"Yawn" indeed. What baffles me is how anyone think this differs from any other propaganda campaigns throughout human history. It is because it's "on a computer", which means that most people will forget all precedent and pretend that it's something new?

In particular, the mass media here and everywhere else has always cooperated with the wishes of the people in power. That's part of the price of staying in business, regardless of what your local laws (or Constitutions) might say. The distribution of information is rapidly moving online, so of course the same medium becomes part of the distribution system for propaganda. Every government (and every marketing organization) in the world is hard at work trying to control what we can read here.

Why are we pretending that this is somehow new and unprecedented?

It has always been true that we need to learn to be skeptical of essentially everything anyone tells us. People are always trying to trick us into believing things for their own profit, and most people don't care if those things are true, only whether they can profit from others believing them.

So yeah: "Yawn."

jc42: resident troll (1)

Rujiel (1632063) | about 7 months ago | (#46674603)

It differs from other propaganda because it's happening HERE On /. There are establishment trolls all over this place trying to shape public opinion. How can you act so blasse, You say this is nothing new, but clearly it must be, because this concept didn't even occur to you! You don't even mention it. So spare me your lazy yawns so long as you lazily look past the elephant in the room. Waiting for cold fjord to post here.

Re:jc42: resident troll (1)

jc42 (318812) | about 7 months ago | (#46676011)

Well, I didn't mention the propaganda on /. because it didn't occur to me that anyone would think it special. The astroturfers and other propagandists have been here since before I had an account, and a lot of their work is so blatant that it's hard to miss. So it's not that the propaganda here didn't occur to me; it's more like I thought it such a cheap shot that I'd be criticized (and possibly downloaded) for wasting reader time by mentioning something so obvious.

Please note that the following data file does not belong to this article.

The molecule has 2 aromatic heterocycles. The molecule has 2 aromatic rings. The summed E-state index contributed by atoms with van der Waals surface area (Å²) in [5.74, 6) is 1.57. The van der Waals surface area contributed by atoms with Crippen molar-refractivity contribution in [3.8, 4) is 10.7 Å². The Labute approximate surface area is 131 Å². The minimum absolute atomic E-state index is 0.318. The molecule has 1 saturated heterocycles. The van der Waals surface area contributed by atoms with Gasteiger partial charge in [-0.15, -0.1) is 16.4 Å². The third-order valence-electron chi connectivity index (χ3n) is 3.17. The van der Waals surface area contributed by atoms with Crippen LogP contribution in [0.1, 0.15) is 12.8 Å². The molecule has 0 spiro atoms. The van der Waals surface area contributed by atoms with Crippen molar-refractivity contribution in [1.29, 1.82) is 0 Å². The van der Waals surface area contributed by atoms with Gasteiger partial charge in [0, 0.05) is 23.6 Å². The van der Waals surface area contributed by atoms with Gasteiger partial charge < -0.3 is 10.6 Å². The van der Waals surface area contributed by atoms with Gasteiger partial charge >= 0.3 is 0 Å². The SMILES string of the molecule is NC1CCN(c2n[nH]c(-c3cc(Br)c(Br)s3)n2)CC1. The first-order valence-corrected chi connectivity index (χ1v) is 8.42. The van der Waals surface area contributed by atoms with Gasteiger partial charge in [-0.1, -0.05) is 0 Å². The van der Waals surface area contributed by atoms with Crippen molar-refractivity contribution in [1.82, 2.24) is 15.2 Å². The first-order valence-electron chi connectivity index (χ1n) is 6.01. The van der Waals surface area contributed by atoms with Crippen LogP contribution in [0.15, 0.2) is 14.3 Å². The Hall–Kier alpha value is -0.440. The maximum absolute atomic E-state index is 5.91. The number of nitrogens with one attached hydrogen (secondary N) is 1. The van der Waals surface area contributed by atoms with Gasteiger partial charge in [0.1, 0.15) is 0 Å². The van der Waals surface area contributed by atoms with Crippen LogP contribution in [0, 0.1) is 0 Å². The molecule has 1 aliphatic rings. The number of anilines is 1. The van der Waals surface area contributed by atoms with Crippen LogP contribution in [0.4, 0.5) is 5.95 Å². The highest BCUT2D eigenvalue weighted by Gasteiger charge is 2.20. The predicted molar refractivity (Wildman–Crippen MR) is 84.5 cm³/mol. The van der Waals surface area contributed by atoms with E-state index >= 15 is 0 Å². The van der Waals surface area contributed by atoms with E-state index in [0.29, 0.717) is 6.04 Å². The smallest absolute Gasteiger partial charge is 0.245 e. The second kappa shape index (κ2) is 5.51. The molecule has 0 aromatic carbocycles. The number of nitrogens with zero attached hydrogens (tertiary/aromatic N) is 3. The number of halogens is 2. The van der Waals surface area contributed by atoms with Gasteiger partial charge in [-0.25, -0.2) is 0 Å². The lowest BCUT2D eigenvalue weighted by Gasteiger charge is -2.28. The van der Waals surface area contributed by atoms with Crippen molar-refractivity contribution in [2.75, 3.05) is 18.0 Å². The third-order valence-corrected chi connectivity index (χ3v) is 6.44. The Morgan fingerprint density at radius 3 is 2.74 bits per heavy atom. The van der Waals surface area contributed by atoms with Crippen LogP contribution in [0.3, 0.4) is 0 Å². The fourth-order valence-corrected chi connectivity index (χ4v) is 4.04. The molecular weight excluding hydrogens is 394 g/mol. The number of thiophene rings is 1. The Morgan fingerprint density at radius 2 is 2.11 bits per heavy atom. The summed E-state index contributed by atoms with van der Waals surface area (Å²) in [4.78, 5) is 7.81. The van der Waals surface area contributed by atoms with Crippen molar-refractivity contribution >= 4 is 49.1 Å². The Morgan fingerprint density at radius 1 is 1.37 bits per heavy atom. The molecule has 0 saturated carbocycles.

Not that there's anything about this that's special to /. either. A growing and well-known problem on sites to attempt to collect ratings of various sorts from users is that companies pay their people to spend time watching such sites and flooding the rating system with bogus positive ratings and reviews. Companies routinely set up hundreds or thousands of accounts for this purpose.

This goes back to the early days of online forums. An especially clumsy one showed up back in the 1980s, when a lot of BBs, newsgroups, etc. found that any occurrence of the string "Armenia" in any message would trigger the automated submission of thousands of bot-generated messages from Turkish extremists, filling up disk systems and making the site useless until they were purged.

The propagandists have gotten a bit more subtle since then, but they've always been with us. /. has had them since the early days of 5- and 6-digit id numbers.

And "blase" (only one 's', and the 'e' really should have an acute accent, but /. garbles it ;-) isn't really the right word. It's more like we need to acknowledge that propaganda is and will remain "part of the landscape". Rather than get all excited about it, we should be quietly working to limit the junk, and try to find ways to get the real info more visible. Exposing propaganda is most useful if it's done in a matter-of-fact manner, rather than as a shouting match.

Still walking around the main issue (1)

Rujiel (1632063) | about 7 months ago | (#46686939)

Corporate astroturfing is one thing, but the matter being discussed in this thread is one of paid government shills. You're insisting this is nothing new, which is incorrect--the Smith-Mundt Modernization Act of 2012 has enabled domestic propaganda for the first time since the cold war. http://thecable.foreignpolicy.... [foreignpolicy.com] Yes, paid trolls on forums IS new. And it's clear you don't give a shit, because again, you won't even acknowledge the issue. You aren't the least bit concerned when dozens of posts of "fuck beta!" spam very specific threads here?

Re:Yawn (1)

Dr Max (1696200) | about 7 months ago | (#46680229)

Maybe it dosn't differ from the other propaganda, but that dosn't mean it should be done. No one likes any goverment misleading them for their own motivations, even if you do it the most, or for the longest, or if other countries do it do, it will still piss off the public.

Re:Yawn (1)

ShanghaiBill (739463) | about 7 months ago | (#46672991)

Idiot, this is not spying, it is a propaganda campaign.

And the best propaganda is the truth. If Cuba's government can be undermined by citizens having access to social media, then it is time for a new government.

Re:Yawn (1)

currently_awake (1248758) | about 7 months ago | (#46673623)

No wonder nobody trusts the American government. The rest of the world doesn't need to make stuff up when the truth is worse.

Re:Yawn (1)

cavreader (1903280) | about 7 months ago | (#46673023)

Actually it gives Cuban citizens a non-governmental channel they can use to communicate with one another. Such communication doesn't necessarily need to be political in nature. Twitter was born out of the efforts to provide Iranians with a way to communicate that could bypass the government controls.

Re:Yawn (2, Informative)

Anonymous Coward | about 7 months ago | (#46672243)